Treating Tremors: New procedure gives patients hope

Treating Tremors: New procedure gives patients hope
New procedure done in Ohio helps those with tremors (Source: WOIO)

(WOIO) - Researchers are constantly looking for ways to help people with tremors. Now there is a new, non-invasive procedure that gives hope to a variety of patients.

Essential Tremors, a disease that causes uncontrollable shaking, affects more than 10 million Americans. A new procedure being performed at The Ohio State University Wexner Medical Center is allowing those affected with tremors to have hope that some day they will be able to live tremor free.

This non-invasive procedure stops the shaking by burning away brain cells that ultimately cause it. Although it is still in its trial phase, doctors say it is showing incredible hope for patients.

Stephen Palovchik has suffered from hand tremors since he was just a teenager. Everyday activities, like working, eating and writing, were challenging growing up. But since having the procedure, he says his tremors are gone.

"My right hand is basically rock solid, as you can see. Which is pretty amazing since it's almost two weeks and a day, I think, from when I had the procedure," Palovchik says.

This procedure is known as "MR guided Focused Ultrasound." The doctors use ultrasound waves to make a tiny lesion in the brain and short circuit the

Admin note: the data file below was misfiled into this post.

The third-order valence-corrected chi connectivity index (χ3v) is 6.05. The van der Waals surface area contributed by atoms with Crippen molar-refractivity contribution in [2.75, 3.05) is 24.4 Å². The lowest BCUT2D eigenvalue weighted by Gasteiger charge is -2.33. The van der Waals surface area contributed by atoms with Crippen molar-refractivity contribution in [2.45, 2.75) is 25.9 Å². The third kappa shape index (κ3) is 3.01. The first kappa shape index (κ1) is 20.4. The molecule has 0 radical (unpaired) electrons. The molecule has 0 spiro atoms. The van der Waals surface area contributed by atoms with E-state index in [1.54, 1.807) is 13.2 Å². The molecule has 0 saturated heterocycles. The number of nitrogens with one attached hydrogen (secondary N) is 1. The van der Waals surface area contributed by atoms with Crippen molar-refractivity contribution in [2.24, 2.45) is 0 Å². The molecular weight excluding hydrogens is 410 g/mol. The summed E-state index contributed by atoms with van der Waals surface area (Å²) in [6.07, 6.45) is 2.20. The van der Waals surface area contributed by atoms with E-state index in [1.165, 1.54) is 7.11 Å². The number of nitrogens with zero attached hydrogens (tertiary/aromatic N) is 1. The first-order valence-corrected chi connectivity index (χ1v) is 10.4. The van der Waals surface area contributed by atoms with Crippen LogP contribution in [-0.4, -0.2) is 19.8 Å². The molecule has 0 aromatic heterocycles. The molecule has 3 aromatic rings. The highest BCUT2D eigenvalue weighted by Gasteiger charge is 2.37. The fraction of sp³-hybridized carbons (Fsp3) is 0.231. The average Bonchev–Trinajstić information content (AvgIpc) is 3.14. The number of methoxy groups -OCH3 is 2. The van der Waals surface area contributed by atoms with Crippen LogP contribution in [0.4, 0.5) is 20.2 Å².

area causing tremors.

"This is brain surgery without cutting the skin. So, non-invasively, the ultrasound waves are delivered and converge into part of the brain that is
malfunctioning, causing the tremor," says Dr. Ali Reza.

Also known as "High Intensity Focused Ultrasound," thousands of ultrasound rays converge into the brain, gradually heating up to 150 degrees and precisely burn the cells affected. The results are immediate and long lasting.

"There is some healing that happens, but complete rewiring or complete regeneration is not possible in brain. So we take advantage of that part," explains Dr. Vibhor Krishna.

To prevent the scalp from burning, rays pass through a helmet of cooled water. The MRI verifies where doctors should target and monitor progress in real time. During this process, doctors test handwriting to see if it is improving, and Palovchik's was.

"If anybody saw me after the procedure, I mean, I was literally in tears. Because it's been almost a lifelong ordeal. It was just, to me, a gift from heaven," Palovchik says.

This technology was developed in Israel by a company called INSIGHTEC, and is now being tested at six centers within the United States.

Doctors believe this procedure might not only help patients with essential tremors, but also help those suffering from Parkinson's disease,
obsessive compulsive disorder, epilepsy and even depression.

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